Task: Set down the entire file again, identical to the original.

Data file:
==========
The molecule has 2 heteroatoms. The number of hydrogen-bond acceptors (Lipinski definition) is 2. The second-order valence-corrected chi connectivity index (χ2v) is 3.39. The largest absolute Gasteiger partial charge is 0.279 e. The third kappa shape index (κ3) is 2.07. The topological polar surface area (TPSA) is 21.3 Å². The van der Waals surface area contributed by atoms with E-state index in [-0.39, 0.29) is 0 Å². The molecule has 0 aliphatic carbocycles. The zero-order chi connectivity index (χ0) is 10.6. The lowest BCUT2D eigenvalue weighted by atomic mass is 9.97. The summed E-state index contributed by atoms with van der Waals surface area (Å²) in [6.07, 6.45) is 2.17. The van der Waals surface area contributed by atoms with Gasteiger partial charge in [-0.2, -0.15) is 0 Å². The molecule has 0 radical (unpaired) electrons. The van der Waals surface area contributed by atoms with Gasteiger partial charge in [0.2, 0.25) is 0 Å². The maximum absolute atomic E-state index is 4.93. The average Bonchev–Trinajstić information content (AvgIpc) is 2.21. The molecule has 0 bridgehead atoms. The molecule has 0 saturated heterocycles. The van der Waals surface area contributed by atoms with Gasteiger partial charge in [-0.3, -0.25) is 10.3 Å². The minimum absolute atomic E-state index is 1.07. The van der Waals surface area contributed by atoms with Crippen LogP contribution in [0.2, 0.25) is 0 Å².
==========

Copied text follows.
The molecule has 2 heteroatoms. The number of hydrogen-bond acceptors (Lipinski definition) is 2. The second-order valence-corrected chi connectivity index (χ2v) is 3.39. The largest absolute Gasteiger partial charge is 0.279 e. The third kappa shape index (κ3) is 2.07. The topological polar surface area (TPSA) is 21.3 Å². The van der Waals surface area contributed by atoms with E-state index in [-0.39, 0.29) is 0 Å². The molecule has 0 aliphatic carbocycles. The zero-order chi connectivity index (χ0) is 10.6. The lowest BCUT2D eigenvalue weighted by atomic mass is 9.97. The summed E-state index contributed by atoms with van der Waals surface area (Å²) in [6.07, 6.45) is 2.17. The van der Waals surface area contributed by atoms with Gasteiger partial charge in [-0.2, -0.15) is 0 Å². The molecule has 0 radical (unpaired) electrons. The van der Waals surface area contributed by atoms with Gasteiger partial charge in [0.2, 0.25) is 0 Å². The maximum absolute atomic E-state index is 4.93. The average Bonchev–Trinajstić information content (AvgIpc) is 2.21. The molecule has 0 bridgehead atoms. The molecule has 0 saturated heterocycles. The van der Waals surface area contributed by atoms with Gasteiger partial charge in [-0.3, -0.25) is 10.3 Å². The minimum absolute atomic E-state index is 1.07. The van der Waals surface area contributed by atoms with Crippen LogP contribution in [0.2, 0.25) is 0 Å².